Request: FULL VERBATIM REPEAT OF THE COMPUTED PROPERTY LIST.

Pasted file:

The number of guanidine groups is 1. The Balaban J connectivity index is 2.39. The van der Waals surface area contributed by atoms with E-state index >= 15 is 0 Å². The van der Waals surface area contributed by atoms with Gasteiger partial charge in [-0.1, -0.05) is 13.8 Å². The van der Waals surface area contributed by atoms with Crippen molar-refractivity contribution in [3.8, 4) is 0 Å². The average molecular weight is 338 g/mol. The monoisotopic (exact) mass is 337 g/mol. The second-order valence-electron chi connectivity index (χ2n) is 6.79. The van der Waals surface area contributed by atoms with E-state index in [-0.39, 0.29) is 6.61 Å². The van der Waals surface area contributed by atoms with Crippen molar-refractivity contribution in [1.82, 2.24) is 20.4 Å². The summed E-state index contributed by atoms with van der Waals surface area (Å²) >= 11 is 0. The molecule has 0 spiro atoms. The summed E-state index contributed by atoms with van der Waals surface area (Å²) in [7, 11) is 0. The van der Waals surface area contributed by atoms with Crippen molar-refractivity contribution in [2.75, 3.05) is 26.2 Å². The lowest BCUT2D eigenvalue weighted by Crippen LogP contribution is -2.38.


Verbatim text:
The number of guanidine groups is 1. The Balaban J connectivity index is 2.39. The van der Waals surface area contributed by atoms with E-state index >= 15 is 0 Å². The van der Waals surface area contributed by atoms with Gasteiger partial charge in [-0.1, -0.05) is 13.8 Å². The van der Waals surface area contributed by atoms with Crippen molar-refractivity contribution in [3.8, 4) is 0 Å². The average molecular weight is 338 g/mol. The monoisotopic (exact) mass is 337 g/mol. The second-order valence-electron chi connectivity index (χ2n) is 6.79. The van der Waals surface area contributed by atoms with E-state index in [-0.39, 0.29) is 6.61 Å². The van der Waals surface area contributed by atoms with Crippen molar-refractivity contribution in [1.82, 2.24) is 20.4 Å². The summed E-state index contributed by atoms with van der Waals surface area (Å²) >= 11 is 0. The molecule has 0 spiro atoms. The summed E-state index contributed by atoms with van der Waals surface area (Å²) in [7, 11) is 0. The van der Waals surface area contributed by atoms with Crippen molar-refractivity contribution in [2.75, 3.05) is 26.2 Å². The lowest BCUT2D eigenvalue weighted by Crippen LogP contribution is -2.38.